The computing world is chock-full of certifications of all kinds, and there is no doubt that the many hundreds of available certifications are beneficial to only the testing industry. Even the rugged individualistic Linux world has its share. But is it worth your while to acquire Linux certifications? As always, the answer is "it depends." Certifications have two benefits: They reassure customers or potential employers that you are qualified, and you receive some organized training.
Of course it is possible, and not uncommon, for some system or network administrators to have "paper skills" only, and not much in the way of real skills. But let's assume that everyone reading along is skilled and capable, and looking to expand skill sets and paychecks alike. What does the Linux certification world offer?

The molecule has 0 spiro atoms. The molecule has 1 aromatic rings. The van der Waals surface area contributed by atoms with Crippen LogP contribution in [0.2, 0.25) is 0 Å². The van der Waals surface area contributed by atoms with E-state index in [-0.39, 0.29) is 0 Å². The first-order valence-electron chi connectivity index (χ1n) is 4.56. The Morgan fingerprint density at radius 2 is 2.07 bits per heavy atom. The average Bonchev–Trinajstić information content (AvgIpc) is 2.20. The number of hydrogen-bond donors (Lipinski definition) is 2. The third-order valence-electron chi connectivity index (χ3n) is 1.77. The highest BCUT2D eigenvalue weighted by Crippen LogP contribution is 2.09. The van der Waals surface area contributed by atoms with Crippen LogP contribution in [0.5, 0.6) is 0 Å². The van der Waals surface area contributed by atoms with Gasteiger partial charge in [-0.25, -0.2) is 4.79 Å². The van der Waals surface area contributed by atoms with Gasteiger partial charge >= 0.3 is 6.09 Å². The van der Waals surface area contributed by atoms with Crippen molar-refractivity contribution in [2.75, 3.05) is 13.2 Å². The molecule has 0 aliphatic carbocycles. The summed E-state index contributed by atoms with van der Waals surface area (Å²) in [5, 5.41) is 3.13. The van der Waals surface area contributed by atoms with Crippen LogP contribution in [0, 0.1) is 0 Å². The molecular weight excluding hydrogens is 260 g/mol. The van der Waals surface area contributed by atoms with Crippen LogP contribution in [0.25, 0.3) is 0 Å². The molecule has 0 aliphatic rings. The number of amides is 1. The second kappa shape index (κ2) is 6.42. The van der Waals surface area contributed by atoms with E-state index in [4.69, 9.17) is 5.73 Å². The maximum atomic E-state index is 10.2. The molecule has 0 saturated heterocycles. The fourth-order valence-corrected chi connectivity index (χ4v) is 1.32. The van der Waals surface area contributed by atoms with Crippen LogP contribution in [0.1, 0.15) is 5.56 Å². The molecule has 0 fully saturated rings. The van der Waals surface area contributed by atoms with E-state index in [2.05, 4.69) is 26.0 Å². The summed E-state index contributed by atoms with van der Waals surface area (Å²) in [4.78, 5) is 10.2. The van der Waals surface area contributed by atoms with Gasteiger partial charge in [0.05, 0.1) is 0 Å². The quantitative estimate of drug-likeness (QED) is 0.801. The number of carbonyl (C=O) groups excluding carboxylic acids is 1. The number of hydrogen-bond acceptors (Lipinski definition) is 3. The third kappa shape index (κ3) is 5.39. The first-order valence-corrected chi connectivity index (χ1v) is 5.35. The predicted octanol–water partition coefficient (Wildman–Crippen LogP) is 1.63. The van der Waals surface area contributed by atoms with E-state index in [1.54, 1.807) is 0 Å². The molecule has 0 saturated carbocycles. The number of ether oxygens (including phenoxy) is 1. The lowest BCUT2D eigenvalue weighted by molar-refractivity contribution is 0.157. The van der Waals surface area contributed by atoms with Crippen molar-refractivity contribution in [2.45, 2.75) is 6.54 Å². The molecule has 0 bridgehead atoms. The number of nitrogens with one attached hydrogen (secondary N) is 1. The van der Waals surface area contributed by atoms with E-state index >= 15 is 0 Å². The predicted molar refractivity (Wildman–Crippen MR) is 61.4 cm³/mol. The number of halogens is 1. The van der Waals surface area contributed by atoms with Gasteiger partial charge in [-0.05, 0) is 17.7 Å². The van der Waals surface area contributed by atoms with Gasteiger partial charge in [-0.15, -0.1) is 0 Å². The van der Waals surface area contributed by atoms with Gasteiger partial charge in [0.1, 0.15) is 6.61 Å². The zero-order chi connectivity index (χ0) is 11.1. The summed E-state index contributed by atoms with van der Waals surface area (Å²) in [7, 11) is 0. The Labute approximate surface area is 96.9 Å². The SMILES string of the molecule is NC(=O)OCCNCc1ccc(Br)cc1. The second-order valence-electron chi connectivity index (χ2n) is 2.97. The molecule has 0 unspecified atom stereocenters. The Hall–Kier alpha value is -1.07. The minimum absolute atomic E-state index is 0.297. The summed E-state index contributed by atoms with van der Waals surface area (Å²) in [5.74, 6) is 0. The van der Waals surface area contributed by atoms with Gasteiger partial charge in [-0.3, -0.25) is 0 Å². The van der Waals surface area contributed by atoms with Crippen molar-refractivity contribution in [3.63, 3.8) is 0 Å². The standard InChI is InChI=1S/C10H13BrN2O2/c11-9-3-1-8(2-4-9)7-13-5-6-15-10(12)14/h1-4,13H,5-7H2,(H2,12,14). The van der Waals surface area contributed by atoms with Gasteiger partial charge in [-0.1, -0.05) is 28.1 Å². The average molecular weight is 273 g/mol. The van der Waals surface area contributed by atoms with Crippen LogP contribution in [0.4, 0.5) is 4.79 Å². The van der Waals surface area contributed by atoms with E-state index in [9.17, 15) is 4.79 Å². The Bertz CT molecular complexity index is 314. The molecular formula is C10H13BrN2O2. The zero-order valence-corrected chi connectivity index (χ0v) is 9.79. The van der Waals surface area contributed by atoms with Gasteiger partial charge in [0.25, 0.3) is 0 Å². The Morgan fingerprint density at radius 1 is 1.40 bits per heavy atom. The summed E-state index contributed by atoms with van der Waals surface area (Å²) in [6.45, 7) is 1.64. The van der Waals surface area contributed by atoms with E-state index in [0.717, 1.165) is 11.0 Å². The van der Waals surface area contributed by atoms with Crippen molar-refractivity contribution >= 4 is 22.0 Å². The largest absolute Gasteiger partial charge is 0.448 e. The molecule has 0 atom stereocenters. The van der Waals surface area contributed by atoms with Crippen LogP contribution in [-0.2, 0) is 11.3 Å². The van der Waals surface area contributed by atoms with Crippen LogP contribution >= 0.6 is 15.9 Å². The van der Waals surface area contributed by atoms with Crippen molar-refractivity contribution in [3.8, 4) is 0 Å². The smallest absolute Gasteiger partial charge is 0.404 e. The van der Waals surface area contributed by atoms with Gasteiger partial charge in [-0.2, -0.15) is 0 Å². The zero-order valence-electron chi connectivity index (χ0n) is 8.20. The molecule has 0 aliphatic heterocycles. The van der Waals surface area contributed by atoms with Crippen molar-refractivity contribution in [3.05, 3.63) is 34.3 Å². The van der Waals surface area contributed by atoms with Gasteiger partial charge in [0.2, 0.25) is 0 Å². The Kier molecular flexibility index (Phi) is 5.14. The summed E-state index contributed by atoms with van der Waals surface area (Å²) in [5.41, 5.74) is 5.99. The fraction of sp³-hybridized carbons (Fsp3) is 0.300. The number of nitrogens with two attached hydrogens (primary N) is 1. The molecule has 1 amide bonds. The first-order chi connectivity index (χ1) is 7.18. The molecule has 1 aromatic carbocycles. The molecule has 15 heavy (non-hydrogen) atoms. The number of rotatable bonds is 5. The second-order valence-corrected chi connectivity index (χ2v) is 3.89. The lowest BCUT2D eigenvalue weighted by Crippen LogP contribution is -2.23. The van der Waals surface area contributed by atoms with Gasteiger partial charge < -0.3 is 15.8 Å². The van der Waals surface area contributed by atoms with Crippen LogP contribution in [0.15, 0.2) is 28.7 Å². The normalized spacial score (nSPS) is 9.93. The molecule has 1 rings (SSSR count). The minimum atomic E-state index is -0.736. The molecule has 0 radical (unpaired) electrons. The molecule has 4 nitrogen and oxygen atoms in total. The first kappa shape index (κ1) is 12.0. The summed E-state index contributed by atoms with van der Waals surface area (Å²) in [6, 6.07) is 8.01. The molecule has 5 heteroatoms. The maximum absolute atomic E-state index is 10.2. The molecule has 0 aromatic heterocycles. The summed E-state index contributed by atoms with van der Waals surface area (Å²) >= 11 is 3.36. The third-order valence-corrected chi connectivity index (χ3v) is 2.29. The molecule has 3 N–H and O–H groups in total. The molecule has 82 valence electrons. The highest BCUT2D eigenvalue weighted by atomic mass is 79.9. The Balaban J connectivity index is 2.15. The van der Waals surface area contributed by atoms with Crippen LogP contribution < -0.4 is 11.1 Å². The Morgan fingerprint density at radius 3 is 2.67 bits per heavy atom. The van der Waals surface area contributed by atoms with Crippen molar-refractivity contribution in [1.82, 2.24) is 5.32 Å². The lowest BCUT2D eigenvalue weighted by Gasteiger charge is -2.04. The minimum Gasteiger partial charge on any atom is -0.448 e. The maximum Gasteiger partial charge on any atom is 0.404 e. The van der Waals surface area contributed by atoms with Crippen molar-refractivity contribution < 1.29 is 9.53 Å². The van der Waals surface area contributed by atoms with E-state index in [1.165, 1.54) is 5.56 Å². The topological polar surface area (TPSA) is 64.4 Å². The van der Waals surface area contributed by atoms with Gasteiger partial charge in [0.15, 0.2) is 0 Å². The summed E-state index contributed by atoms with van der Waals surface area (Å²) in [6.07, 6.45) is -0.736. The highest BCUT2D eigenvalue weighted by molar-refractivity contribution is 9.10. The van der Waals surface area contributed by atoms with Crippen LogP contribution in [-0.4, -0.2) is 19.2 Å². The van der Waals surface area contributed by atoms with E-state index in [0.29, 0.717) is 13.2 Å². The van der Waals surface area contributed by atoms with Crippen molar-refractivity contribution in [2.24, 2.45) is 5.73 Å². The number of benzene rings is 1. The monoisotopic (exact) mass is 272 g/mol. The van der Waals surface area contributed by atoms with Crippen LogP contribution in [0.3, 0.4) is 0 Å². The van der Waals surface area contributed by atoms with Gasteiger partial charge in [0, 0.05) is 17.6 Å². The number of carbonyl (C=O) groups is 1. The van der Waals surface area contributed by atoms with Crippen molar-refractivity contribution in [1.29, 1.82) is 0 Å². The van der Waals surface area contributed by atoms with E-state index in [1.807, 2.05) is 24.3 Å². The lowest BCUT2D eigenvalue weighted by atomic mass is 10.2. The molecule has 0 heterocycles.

First of all, it offers five types of certifications:
- Red Hat's Red Hat Certified Technician (RHCT) and Certified Engineer (RHCE)
- Linux Professional Institute Certified (LPIC) offers vendor-neutral certifications, and now offers an Ubuntu certification
- CompTIA's Linux+
- Novell has two: Novell Certified Linux Professional (CLP) and Novell Certified Linux Engineer 9 (CLE 9)
What about training costs, do you need a Fortune 500 budget? The short answer is no. There are a some low-cost or free ways to get training. Here are a couple of examples:
- IBM Developerworks has a free Linux Professional Institute (LPI) exam prep series.
- RHCE prep books, such as "RHCE Red Hat Certified Engineer Linux Study Guide" by Michael Jang, which offers in-depth study, or "RHCE: Red Hat Certified Engineer Exam Notes" by Bill McCarty, which delivers a quick cram.
As far as developing skills, any of these are worthwhile. You cannot skate through the exams; they require real knowledge.